DE BONO’S 6 THINKING HATS
The most popular technique presented by de Bono is the six thinking hats. Acting on the presumption that doing different things at the same time is difficult and confusing, we normally make use of one type of thinking at a given time. The hats denote the following:
l. White Hat: facts & figures, (what information do we have and need to get?)
2. Red Hat: emotions, intuition, feelings (how do we feel about the situation?)
3. Black Hat: judgment (does this fit the facts?)
4. Yellow Hat: advantages, benefits (how is it a good thing to do?)
5. Green Hat: explorations, alternatives, etc. (are there different ways?)
6. Blue Hat: thinking about thinking (control of the thinking process)
Hats are often used to denote the role one is playing such as a baseball cap, soldier’s helmet, and can be easily taken off and worn again. When a person puts on a hat he or she plays the role that belongs to that hat. This makes it a game where individuals are encouraged to contribute all kinds of ideas under diverse hats. The role-playing detaches the ego from thinking, which leads to objectivity, one of the most difficult things to achieve in a group discussion. The western tradition of argument results in taking positions whereby discussions are reduced to verbal wars of attrition with a clash of personalities rather than of issues. With the six hats, instead of confrontation there is supportive scrutiny of an issue, which is useful where there are fierce arguments, bickering or obstinacy. It is easy to switch thinking without causing offense. The six-hats method works as well everywhere and can also be used in family situations. Its most fruitful advantage is that it forces you to think more broadly.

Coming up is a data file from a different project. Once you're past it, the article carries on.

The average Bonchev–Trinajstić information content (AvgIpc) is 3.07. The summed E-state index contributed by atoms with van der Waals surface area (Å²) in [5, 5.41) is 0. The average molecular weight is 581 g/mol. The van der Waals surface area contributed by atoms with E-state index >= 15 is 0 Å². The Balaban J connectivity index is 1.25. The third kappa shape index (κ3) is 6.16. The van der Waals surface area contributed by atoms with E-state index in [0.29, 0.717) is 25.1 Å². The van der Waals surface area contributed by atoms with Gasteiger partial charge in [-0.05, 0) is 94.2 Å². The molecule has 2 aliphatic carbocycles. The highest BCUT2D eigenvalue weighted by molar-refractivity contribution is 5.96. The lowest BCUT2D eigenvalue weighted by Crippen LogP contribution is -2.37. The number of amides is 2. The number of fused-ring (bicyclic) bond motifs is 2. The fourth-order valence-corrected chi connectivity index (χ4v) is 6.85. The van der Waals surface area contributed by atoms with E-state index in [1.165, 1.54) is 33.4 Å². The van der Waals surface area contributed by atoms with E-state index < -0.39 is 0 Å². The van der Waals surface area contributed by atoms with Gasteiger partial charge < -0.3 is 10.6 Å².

De Bono further states that generating creative ideas using his various techniques is not enough. Ideas, by nature, are risky. Because the idea is new, one is not sure that it will work or be practicable at the operational level. There may be a need to invest time, money and energy before an idea bears fruit. Most people are reluctant to make this effort so necessary as complexities multiply at the turn of the 21st century. One person who did and became a stupendous success is Dhirubhai Ambani.
Lateral thinking can save your life, as illustrated in this story. Two men were on a jungle safari in Africa. Suddenly, they came across a tiger that started roaring. Both men were frightened and one of them started wearing his shoes. The other one said: ‘How is this going to help? We can’t outrun the tiger.’ The first man replied: ‘I don’t have to outrun the tiger, I only have to outrun you.’